Once a decade, America comes together to count every resident in the United States, creating national awareness of the importance of the census and its valuable statistics. The decennial census was first taken in 1790, as mandated by the Constitution. It counts our population and households, providing the basis for reapportioning congressional seats, redistricting, and distributing more than $675 billion in federal funds annually to support states, counties and communities’ vital programs — impacting housing, education, transportation, employment, health care and public policy.
Federal funds, grants and support to states, counties and communities are based on population totals and breakdowns by sex, age, race and other factors. Your community benefits the most when the census counts everyone. People in your community use census data in all kinds of ways, such as these:
Residents use the census to support community initiatives involving legislation, quality-of-life and consumer advocacy.
Businesses use Census Bureau data to decide where to build factories, offices and stores, and these create jobs.
Local government officials use the census to ensure public safety and plan new schools and hospitals.
Real estate developers and city planners use the census to plan new homes and improve neighborhoods.
The next census is coming in 2020. Counting an increasingly diverse and growing population is a massive undertaking. It requires years of planning and the support of thousands of people.
Ultimately, the success of the census depends on everyone’s participation. The Census Bureau depends on cross-sector collaborations with organizations and individuals to get people to participate.
The 2020 Census is important for you and your community, and you can help.
Learn more about the 2020 Census.
In an ever changing environment, partners are the trusted voices that help address our most pressing challenges, such as:
Budget deficits place significant pressure on funding available for the research, testing, design, and development work required for successful innovation.
Stakeholders expect the decennial census to use technology innovation, yet the rapid pace of change makes it challenging to plan for and adequately test the use of these technologies before they become obsolete.
Response rates for Census Bureau surveys, and for surveys and censuses in general, have declined as citizens are overloaded with requests for information and become increasingly concerned about sharing information.
The demographic and cultural make-up of the United States continues to increase in complexity, resulting in a growing number of households and individuals who do not speak English as their native language, who have a wide variety of cultural traditions and mores, and who may have varying levels of comfort with government involvement.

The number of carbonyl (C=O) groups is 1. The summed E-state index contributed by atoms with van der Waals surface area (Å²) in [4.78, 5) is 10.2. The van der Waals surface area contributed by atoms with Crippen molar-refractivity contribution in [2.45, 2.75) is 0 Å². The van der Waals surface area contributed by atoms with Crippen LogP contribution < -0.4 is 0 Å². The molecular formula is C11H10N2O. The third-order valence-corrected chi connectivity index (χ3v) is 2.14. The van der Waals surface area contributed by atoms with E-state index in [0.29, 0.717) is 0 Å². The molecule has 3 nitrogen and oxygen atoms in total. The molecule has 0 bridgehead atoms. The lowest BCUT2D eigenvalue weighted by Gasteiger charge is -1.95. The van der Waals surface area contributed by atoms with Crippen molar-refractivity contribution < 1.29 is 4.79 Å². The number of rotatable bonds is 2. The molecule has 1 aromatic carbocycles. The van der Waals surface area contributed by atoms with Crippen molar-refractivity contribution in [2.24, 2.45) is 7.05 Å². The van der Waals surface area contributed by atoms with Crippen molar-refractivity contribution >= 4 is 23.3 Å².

The United States continues to be a highly mobile nation — population moves and continued growth in the use of mobile technology can also complicate enumeration. Societal, demographic, and technological trends can result in a population that is harder and more expensive to enumerate as it becomes more challenging to locate individuals and solicit their participation through traditional methods.
There are a variety of reasons people don’t participate in the decennial census, and tailoring your outreach strategy can make your work much more effective. To help you do this, we put together a guide identifying the most common barriers to participation and providing research-driven outreach approaches to address them.
The Community Outreach Toolkit includes an overview of top behaviorally informed messaging strategies and profiles for each of the most common barriers with relevant messages, influential messengers, and appropriate timing and methods.
Use this Census data tool to learn more about the community you work with.
The countdown to the 2020 Census has begun! Partners are now planning their awareness, education and outreach efforts leading up to the next census to support a complete and accurate count. This planning timeline can serve as a resource as you begin.
This is the time for everyone who wants to work toward a complete and accurate count to start getting involved.
Make sure that people know what the census is and how census data are used.
Start using census data in your own organization.
Learn about the barriers to participation.
Get out in your community and make sure that people know why it’s important to take the census and who should be taking it.
Dispel myths and allay fears.
Encourage your community to take the census!
Make sure they know when to expect the survey, how to fill it out, and how to make sure they are counted.
Provide language assistance, answer FAQs, and motivate!